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December 2017 Events

December 1

  • Free ice skating and skate rentals at the rink in Bushnell Park, 11 am – 8 pm.
  • Frenchie Friday: from 5-7 pm at Naturally Dogs & Cats (10 Trumbull Street). They say: “Ho ho ho! Santa Paws is coming to town on December 1st and he’ll be hanging out at Naturally Dogs and Cats LLC! Since we know there are no such things as naughty Frenchies, I’m sure he’ll have some special treats for all the nice pups that come to visit. All dogs are welcome, and we’ll be taking donations for the French Bulldog Rescue Network, so come hang out!
  • St. Lucia Festival: Emanuel Lutheran Church (311 Capitol Avenue) will be hosting its 104th St. Lucia Festival. Tickets are $5 adults and $3 children, available at the door. 5 and 8 pm.
  • Winged Eyes, Thick Thighs: Free workshop for women at Tainted, Inc. (56 Arbor Street, Suite 310A), 6-7 pm. They say: “It’s time to feel empowered and sexy in your body. Self-expression is a way to create your own identity. On the path to self-love, one of the first steps is to walk in your power and feel comfortable in every move that you make. You don’t need to be a dancer to gain the benefits of movement. This body-positive dance class will help you feel powerful in every inch of your skin. Let us help you connect to your body and create art by using movement.”
  • Full Moon Meditation: Free mediation at Hartford Mindfulness Center (645 Farmington Avenue), 6:30-7:30 pm.
  • World AIDS Day: Commemorate World AIDS Day with a concert by the Hartford Gay Men’s Chorus at Wadsworth Atheneum. Reception at 6:30 pm; performance at 7:30 pm. Free.
  • David Stoltz & Friends give a free jazz performance at The Flying Monkey (20 Lindbergh Drive), 7-10 pm.
  • Fall Dance, Embodied Voices: Honoring Judy Dworin — a free and public dance production at Trinity College beginning at 7:30 pm. This will be in the Austin Arts Center. They say: “This fall dance performance honors Trinity College Professor of Theater and Dance Emerita Judy Dworin, a 1970 alumna of Trinity. Dworin established the Dance Program, co-founded the Trinity/La MaMa Performing Arts Semester in New York City, and chaired the Department of Theater and Dance at Trinity for many years. The Trinity student dancers in this performance are Katie Haynes ’21, Rachel Fox ’21, Claire Quigley ’18, and Samantha McAward ’21. Admission to the performance is free, though tickets are required. For tickets and more information, please call the Austin Arts Center Box Office at (860) 297-2199.”
  • Hip Hop for the Homeless: show starts at Chango Rosa (Union Place), 8 pm. Bring clothing and canned food to donate.

December 2

  • Through Their Eyes Conference: This workshop will include discussion of “conversion therapy” and equality for LGBTQIA+ people in places of worship. To be held at Center Church (60 Gold Street), 9 am – 12 pm. Free.
  • Get some trees and wreaths without leaving Hartford. Go see what the Chrysalis Center (255 Homestead Avenue) has in stock, 9 am – 2 pm.
  • Free admission to the Connecticut Historical Society (1 Elizabeth Street) museum galleries, 9 am – 5 pm.
  • Free ice skating lessons, 10-11 am, at the rink in Bushnell Park.
  • Last chance to see “The Memories Between, Women of Nobility” at the ArtWalk Gallery inside of Hartford Public Library.
  • Free ice skating and skate rentals at the rink in Bushnell Park, 11 am – 8 pm.
  • State Visit to Hartford by Marcus and Amy Garvey: 12 pm at Trinity College Downtown Campus (10 Constitution Plaza — enter at State Street between Market Street and and Columbus Blvd.). They say: “The Marcus Garvey Popular Theatre Project is coming from the Caribbean to Hartford—home to one of the largest West Indian and Caribbean populations in the United States—to perform a State Visit to Hartford by Marcus and Amy Garvey. The theatrical and educational project is designed to help people explore and reflect on the history and legacy of Jamaican-born Marcus Garvey (1887–1940), who initiated a movement dedicated to black racial pride and economic self-sufficiency.” This is a free, public event that includes meal and discussion.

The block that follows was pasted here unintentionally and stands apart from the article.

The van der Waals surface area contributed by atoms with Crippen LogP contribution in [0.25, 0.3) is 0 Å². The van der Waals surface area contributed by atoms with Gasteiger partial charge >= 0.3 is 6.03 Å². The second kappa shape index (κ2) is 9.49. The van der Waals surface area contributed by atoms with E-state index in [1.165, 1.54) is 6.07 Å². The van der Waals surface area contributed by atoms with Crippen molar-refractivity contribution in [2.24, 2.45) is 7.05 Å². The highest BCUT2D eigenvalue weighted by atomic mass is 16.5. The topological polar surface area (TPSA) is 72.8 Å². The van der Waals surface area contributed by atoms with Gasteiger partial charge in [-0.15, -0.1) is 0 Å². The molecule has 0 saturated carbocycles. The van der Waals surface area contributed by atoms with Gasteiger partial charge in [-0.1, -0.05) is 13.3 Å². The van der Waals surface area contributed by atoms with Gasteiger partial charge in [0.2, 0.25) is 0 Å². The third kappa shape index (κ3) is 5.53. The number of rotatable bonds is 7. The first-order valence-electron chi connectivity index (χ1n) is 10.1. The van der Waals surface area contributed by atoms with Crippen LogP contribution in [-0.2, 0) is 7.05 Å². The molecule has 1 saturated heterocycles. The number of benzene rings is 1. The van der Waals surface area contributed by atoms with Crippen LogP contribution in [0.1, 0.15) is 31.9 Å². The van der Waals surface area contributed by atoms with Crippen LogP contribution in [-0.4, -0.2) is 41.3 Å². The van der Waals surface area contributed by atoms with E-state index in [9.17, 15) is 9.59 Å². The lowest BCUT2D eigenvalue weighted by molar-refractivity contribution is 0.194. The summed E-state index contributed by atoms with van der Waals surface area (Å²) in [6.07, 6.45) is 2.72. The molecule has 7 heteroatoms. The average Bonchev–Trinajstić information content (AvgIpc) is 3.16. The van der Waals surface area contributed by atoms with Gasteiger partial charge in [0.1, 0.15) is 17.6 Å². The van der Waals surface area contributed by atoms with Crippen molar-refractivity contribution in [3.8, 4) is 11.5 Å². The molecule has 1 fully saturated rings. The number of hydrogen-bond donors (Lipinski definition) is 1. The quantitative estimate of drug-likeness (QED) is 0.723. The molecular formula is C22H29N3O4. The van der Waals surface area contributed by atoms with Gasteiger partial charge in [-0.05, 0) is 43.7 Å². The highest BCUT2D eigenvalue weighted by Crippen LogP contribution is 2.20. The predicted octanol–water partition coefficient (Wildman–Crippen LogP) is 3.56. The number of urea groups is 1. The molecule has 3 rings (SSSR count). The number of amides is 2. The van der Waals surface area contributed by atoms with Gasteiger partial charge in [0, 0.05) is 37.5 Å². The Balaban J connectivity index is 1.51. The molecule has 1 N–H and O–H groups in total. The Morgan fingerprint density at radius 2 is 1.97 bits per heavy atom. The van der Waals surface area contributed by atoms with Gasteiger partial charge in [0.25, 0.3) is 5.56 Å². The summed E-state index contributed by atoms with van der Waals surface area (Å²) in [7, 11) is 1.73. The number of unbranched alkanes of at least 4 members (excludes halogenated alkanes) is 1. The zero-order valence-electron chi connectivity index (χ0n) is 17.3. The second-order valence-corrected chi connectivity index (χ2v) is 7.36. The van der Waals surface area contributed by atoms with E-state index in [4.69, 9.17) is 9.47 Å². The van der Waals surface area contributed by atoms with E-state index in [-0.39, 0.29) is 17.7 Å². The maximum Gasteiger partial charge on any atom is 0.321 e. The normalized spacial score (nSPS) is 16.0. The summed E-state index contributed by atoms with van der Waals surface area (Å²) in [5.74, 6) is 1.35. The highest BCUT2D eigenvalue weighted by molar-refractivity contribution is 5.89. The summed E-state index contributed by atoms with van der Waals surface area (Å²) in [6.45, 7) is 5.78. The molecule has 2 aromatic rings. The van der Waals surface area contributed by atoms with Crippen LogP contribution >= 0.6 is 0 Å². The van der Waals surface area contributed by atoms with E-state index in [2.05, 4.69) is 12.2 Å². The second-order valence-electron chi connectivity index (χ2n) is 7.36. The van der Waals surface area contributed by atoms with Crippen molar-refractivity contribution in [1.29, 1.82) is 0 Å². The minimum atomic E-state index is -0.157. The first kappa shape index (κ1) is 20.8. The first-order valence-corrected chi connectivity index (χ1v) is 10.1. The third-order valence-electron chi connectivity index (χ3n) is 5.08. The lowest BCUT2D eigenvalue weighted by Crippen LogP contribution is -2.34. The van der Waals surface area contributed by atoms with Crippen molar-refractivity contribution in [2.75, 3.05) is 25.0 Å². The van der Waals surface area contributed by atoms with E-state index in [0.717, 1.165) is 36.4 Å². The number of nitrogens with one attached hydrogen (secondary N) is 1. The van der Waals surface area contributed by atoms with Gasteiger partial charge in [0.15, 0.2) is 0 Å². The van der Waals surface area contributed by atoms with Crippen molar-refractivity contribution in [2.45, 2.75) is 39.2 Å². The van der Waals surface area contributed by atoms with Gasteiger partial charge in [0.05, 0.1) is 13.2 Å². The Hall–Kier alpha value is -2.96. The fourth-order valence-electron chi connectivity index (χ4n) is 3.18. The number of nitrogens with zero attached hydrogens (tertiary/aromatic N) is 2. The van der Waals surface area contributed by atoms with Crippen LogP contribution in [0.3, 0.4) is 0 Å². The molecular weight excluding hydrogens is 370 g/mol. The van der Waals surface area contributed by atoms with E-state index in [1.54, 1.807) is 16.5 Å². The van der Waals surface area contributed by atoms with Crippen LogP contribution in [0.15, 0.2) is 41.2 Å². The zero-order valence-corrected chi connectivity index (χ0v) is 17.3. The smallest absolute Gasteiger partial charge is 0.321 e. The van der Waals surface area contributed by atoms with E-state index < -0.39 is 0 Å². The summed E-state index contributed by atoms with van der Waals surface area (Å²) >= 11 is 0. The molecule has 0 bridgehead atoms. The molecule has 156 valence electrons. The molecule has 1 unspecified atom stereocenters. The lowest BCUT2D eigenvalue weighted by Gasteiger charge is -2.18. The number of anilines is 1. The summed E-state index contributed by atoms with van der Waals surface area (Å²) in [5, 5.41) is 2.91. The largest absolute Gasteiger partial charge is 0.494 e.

• Civic Ambassadors Summit: Hartford Public Library is hosting this free event (lunch included), 12-4:30 pm. They say: “Get the tools you need to create positive change in your community! Become part of the movement that is engaging residents across the state. Every voice counts– we need yours! Civic action leads to real socioeconomic benefits– this summit can get you started, or help you be even more effective on the road to change.” Registration required.
  • Hartford Bluegrass Pickin’ Party: Come play, come listen. 3-5 pm at Real Art Ways (56 Arbor Street). Free admission. While you’re there, check out the tag sale.

December 3

  • The Chrysalis Center (255 Homestead Avenue) will be selling wreaths and trees, 9 am – 2 pm.
  • Free ice skating and skate rentals at the rink in Bushnell Park, 11 am – 8 pm.
  • BPM: a discussion with Shawn Lang follows the screening of BPM at Real Art Ways (56 Arbor Streets), 1 pm. Admission: $11, with some discounts.
  • The Auburn Mode performs at Hog River Brewing Company (1429 Park Street), 4-7 pm. Free admission.
  • Christmas Festival of Lessons and Carols: If you’ve never been inside the Trinity College Chapel, you owe it to yourself to check it out, regardless of religious belief or affiliation. They say: “The service includes music of the season offered by the Chapel Singers – the oldest continuing student group on campus – the Trinity College Gospel Choir, and the Trinity African Choir. The music this year is directed for the first time by Christopher Houlihan ’09, newly appointed College Organist and Director of Chapel Music. A brass quintet and timpani joins the choirs, and Vaughn Mauren ’07 accompanies on organ. Trinity College warmly invites the public to attend the free event. A freewill offering will be taken.” You have two chances to listen: 4 and 7 pm.
  • Sea Tea Improv’s Family Show: This is at 15 Asylum Street, 5 pm. They say: “Our improv comedy show is interactive, with chances for kids and adults alike to shout out suggestions and even opportunities to volunteer to play some improv games with us on stage! The comedy is all-ages — kids and adults will have a lot to laugh about.
    Kids age 12 and under are just $5!
    ” Adults: $10.